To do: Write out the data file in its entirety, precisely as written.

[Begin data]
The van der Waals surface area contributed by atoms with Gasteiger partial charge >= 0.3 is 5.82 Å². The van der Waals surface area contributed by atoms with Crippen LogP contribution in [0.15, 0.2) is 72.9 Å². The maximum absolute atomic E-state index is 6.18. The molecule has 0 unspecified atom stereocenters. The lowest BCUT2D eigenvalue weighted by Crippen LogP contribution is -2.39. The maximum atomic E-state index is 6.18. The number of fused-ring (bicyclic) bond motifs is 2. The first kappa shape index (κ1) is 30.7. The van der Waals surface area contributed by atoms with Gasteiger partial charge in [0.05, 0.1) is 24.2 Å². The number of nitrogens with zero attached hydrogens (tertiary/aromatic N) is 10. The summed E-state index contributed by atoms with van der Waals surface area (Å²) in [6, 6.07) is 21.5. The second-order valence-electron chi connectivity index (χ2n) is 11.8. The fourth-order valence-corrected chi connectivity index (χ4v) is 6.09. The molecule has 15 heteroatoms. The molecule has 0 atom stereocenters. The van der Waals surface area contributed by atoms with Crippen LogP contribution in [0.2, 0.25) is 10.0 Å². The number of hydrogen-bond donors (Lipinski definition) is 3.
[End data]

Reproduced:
The van der Waals surface area contributed by atoms with Gasteiger partial charge >= 0.3 is 5.82 Å². The van der Waals surface area contributed by atoms with Crippen LogP contribution in [0.15, 0.2) is 72.9 Å². The maximum absolute atomic E-state index is 6.18. The molecule has 0 unspecified atom stereocenters. The lowest BCUT2D eigenvalue weighted by Crippen LogP contribution is -2.39. The maximum atomic E-state index is 6.18. The number of fused-ring (bicyclic) bond motifs is 2. The first kappa shape index (κ1) is 30.7. The van der Waals surface area contributed by atoms with Gasteiger partial charge in [0.05, 0.1) is 24.2 Å². The number of nitrogens with zero attached hydrogens (tertiary/aromatic N) is 10. The summed E-state index contributed by atoms with van der Waals surface area (Å²) in [6, 6.07) is 21.5. The second-order valence-electron chi connectivity index (χ2n) is 11.8. The fourth-order valence-corrected chi connectivity index (χ4v) is 6.09. The molecule has 15 heteroatoms. The molecule has 0 atom stereocenters. The van der Waals surface area contributed by atoms with Crippen LogP contribution in [0.2, 0.25) is 10.0 Å². The number of hydrogen-bond donors (Lipinski definition) is 3.